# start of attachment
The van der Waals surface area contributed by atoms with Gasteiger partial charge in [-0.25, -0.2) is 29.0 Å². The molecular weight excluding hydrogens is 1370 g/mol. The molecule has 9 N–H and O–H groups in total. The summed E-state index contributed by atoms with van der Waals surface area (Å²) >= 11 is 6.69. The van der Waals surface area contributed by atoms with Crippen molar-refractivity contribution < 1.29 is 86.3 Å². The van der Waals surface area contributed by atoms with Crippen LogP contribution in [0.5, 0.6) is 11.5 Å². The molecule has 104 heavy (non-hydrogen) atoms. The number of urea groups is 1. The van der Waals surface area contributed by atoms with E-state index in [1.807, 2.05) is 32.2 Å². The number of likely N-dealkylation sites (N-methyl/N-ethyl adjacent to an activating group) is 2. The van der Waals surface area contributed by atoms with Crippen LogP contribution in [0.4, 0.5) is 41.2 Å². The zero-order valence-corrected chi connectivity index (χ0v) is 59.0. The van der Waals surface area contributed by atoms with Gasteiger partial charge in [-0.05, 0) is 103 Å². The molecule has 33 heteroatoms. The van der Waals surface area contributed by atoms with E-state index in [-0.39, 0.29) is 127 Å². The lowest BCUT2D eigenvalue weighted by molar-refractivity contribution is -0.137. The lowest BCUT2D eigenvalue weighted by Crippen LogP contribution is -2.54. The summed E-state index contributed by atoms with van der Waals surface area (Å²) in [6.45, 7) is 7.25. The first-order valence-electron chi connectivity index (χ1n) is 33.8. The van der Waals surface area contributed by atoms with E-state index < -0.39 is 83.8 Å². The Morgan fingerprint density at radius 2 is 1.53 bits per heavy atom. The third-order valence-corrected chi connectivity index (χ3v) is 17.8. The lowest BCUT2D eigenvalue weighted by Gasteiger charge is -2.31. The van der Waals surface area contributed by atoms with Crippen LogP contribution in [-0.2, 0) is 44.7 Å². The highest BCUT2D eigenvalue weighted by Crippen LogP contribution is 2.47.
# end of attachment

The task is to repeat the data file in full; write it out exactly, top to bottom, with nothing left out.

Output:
The van der Waals surface area contributed by atoms with Gasteiger partial charge in [-0.25, -0.2) is 29.0 Å². The molecular weight excluding hydrogens is 1370 g/mol. The molecule has 9 N–H and O–H groups in total. The summed E-state index contributed by atoms with van der Waals surface area (Å²) >= 11 is 6.69. The van der Waals surface area contributed by atoms with Crippen molar-refractivity contribution < 1.29 is 86.3 Å². The van der Waals surface area contributed by atoms with Crippen LogP contribution in [0.5, 0.6) is 11.5 Å². The molecule has 104 heavy (non-hydrogen) atoms. The number of urea groups is 1. The van der Waals surface area contributed by atoms with E-state index in [1.807, 2.05) is 32.2 Å². The number of likely N-dealkylation sites (N-methyl/N-ethyl adjacent to an activating group) is 2. The van der Waals surface area contributed by atoms with Crippen LogP contribution in [0.4, 0.5) is 41.2 Å². The zero-order valence-corrected chi connectivity index (χ0v) is 59.0. The van der Waals surface area contributed by atoms with Gasteiger partial charge in [-0.05, 0) is 103 Å². The molecule has 33 heteroatoms. The van der Waals surface area contributed by atoms with E-state index in [-0.39, 0.29) is 127 Å². The lowest BCUT2D eigenvalue weighted by molar-refractivity contribution is -0.137. The lowest BCUT2D eigenvalue weighted by Crippen LogP contribution is -2.54. The summed E-state index contributed by atoms with van der Waals surface area (Å²) in [6.45, 7) is 7.25. The first-order valence-electron chi connectivity index (χ1n) is 33.8. The van der Waals surface area contributed by atoms with E-state index < -0.39 is 83.8 Å². The Morgan fingerprint density at radius 2 is 1.53 bits per heavy atom. The third-order valence-corrected chi connectivity index (χ3v) is 17.8. The lowest BCUT2D eigenvalue weighted by Gasteiger charge is -2.31. The van der Waals surface area contributed by atoms with Crippen LogP contribution in [-0.2, 0) is 44.7 Å². The highest BCUT2D eigenvalue weighted by Crippen LogP contribution is 2.47.